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Ultrastructural and Immunochemical Changes During the In Vitro Development of Plasmopara halstedii

August 2003 , Volume 93 , Number  8
Pages  1,023 - 1,030

Sandrine Bouterige , Guy Tronchin , Maurice Lesourd , Agnès Marot-Leblond , Valérie Molinéro , Jean-Philippe Bouchara , and Raymond Robert

First, second, fourth, sixth, and seventh authors: Groupe d'Etude des Interactions Hôte-Parasite, UPRES-EA 3142, Laboratoire de Parasitologie-Mycologie, Faculté de Pharmacie, 16 Bd. Daviers, 49100 Angers; third author: Service Commun de Microscopie Electronique, Faculté de Médecine, rue Haute de Reculée, 49045 Angers, France; and fifth author: Groupe d'Etude des Variétés et des Semences, rue Georges Morel, 49071 Beaucouzé Cedex, France

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Accepted for publication 18 March 2003.

The asexual phase of the life cycle of Plasmopara halstedii, the causal agent of downy mildew of sunflower, plays a key role in the propagation of the disease. We investigated the morphological and ultrastructural changes that occur during the asexual development of the pathogen. Direct examination of infected cotyledons confirmed the presence of sporangiophores. In contact with water, important ultrastructural changes occurred, affecting the surface of zoosporangia, which became smoother, and their cytoplasm, which differentiated into flagellate zoospores. The subsequent encystment of zoospores was characterized by the synthesis of a cell wall and the loss of the flagella. In addition, two monoclonal antibodies (MAbs) specific for P. halstedii were used to analyze the immunochemical changes associated with these modifications. MAb 16A6, which bound to a 48-kDa glycoprotein, mainly labeled the surface of mobile or encysted zoospores and of mother cells of germ tubes. Conversely, MAb 2F9, which recognized highly glycosylated antigens, labeled the surface of zoosporangia and of flagellate zoospores, but not the encysted zoospores. These results provide new insights into the morphological and ultrastructural changes associated with the release and the encystment of zoospores which may be interesting targets for the development of new antimicrobial products.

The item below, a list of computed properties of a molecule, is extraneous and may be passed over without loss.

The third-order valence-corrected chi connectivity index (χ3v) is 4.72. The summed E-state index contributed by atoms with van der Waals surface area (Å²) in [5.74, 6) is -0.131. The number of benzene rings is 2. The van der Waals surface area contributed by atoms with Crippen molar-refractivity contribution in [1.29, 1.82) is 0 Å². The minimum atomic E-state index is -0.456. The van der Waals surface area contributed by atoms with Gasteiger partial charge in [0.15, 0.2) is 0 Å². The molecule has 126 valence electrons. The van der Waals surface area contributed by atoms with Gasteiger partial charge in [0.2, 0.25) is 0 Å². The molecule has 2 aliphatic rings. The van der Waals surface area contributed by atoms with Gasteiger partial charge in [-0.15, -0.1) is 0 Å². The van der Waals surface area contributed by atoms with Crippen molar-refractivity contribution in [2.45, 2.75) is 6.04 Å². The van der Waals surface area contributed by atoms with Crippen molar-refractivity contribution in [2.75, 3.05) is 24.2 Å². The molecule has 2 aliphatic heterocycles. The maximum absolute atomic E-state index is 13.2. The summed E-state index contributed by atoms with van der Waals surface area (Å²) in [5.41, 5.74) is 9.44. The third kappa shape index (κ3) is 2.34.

© 2003 The American Phytopathological Society